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Serving Florida and Nationwide
Call For A Free Consultation (954) 989-9000

Holding Insurance Companies Accountable For The Coverage They Promised and The Benefits You Deserve. Serving Florida and Nationwide.

Social-Media Surveillance Of Disability Claimant’s Activities

On Behalf of Disability Insurance Law Group | | Insurance Company Tactics

We recently posted information in this space about how disability insurers use surveillance to investigate the lifestyles of their disability claimants to try to uncover evidence that the claimants’ activities are inconsistent with the medical conditions underlying their disability claims. In other words, a video of a claimant mountain climbing might suggest they are not disabled from congestive heart failure.

But usually the cases are much more controversial than that. For example, is looking happy at a family party evidence the person is not severely depressed? That kind of picture is commonly available on Facebook or other social media sites. As we have explained, many insurance companies now use electronic surveillance techniques, including the use of social-media monitoring.

The use of social-media evidence as one basis for denying a disability claim

On Nov. 15, the U.S. District Court for the Southern District of Ohio released an opinion that sheds light on how courts are viewing social-media surveillance evidence when used as the basis of denying disability claims. In Wehner v. Standard Insurance Company, the claimant, a financial planner, filed a claim under his group disability insurance policy alleging that he could no longer work in his job because of hip and back pain, headaches and ulcerative colitis.

Standard denied his claim initially and on internal appeal. Wehner asked the court to review the denial on several legal grounds, including an allegation that the insurer should not have relied on Facebook postings of him instead of on the medical evidence. Facebook posts showed him fishing, gardening and working on construction projects at home.

Wehner argued that the Facebook posts suggested a higher activity level than was actually performed – that he had help with the construction work, that he fished less frequently than previously and that the gardening was light.

Standard responded arguing that it could use evidence of the claimant’s activity level that show “functional capabilities, especially when his activities are inconsistent with his claimed symptoms and purported functional limitations.”

Arbitrary and capricious standard of review

The court reviewed the claim denial under the arbitrary and capricious standard because the insurance policy gave discretionary authority to the plan administrator to decide the claim, as required in court reviews of denied claims in federal Employee Retirement Income Security Act cases, or ERISA cases, the federal law that applies to most group policies, including Wehner’s, a policy obtained through a professional association.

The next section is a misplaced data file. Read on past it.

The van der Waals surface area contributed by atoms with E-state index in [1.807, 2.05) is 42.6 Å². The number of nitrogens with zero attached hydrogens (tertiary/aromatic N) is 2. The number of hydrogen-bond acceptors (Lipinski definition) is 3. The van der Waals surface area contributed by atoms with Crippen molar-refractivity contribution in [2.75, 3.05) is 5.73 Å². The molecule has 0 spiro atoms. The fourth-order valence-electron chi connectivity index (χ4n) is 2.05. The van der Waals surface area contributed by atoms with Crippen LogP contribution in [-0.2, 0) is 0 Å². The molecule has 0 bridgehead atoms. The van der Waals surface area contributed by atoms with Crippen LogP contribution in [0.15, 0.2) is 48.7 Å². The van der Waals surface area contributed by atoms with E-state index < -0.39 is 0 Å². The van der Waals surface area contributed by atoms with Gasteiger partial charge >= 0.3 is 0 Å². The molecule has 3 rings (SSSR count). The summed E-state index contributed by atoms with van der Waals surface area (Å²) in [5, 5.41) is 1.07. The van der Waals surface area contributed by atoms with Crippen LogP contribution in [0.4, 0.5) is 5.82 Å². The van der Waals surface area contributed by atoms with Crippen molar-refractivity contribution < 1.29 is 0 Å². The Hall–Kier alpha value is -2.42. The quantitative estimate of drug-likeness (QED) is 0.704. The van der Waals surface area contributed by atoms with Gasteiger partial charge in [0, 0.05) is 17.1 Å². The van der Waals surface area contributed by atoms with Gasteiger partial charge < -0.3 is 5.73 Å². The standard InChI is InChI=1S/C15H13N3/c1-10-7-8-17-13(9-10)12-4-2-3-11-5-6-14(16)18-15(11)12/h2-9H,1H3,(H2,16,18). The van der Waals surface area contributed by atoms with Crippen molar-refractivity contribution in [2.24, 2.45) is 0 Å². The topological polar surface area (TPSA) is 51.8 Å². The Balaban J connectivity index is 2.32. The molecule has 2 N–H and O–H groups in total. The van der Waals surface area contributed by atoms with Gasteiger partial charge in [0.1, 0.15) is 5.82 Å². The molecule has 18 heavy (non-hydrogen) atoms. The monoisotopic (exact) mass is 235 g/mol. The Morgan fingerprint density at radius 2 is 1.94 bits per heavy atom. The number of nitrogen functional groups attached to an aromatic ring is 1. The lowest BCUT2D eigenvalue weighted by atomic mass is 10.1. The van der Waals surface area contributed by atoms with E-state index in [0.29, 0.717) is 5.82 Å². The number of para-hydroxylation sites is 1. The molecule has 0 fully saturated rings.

The court explained that when it reviews a claim denial under the arbitrary and capricious standard, it need only confirm that the denial was based on substantial evidence from “a deliberate and principled reasoning process.” To determine this, the court must consider the medical evidence and both sides’ arguments.

In this case, there was an inherent conflict of interest because the insurance company was administering the claim and also responsible for paying the claim. As such, the court had to consider the conflict as a factor in applying the arbitrary and capricious standard. The court said that the claimant presented no meaningful evidence that Standard was dealing in self-interest.

Court decided that Standard’s use of social-media evidence was not arbitrary and capricious

The court found that Standard’s reliance on the social media was not arbitrary and capricious because there were “numerous actions … inconsistent with Plaintiff’s reported pain” and because the insurer also relied on an “abundance” of additional objective evidence.

However, the court noted that insurers must be careful in their use of social media, stating that “social media posts lack context and can easily be misinterpreted … portray limited information, generally only that which a person wishes to share with the public … [and are] minimally informative as to a person’s medical condition and their ability to perform their work.”

If you have filed a disability insurance claim and think social media posts may unfairly influence your insurance company, please contact us at 954-989-9000 or through our website for a free consultation.

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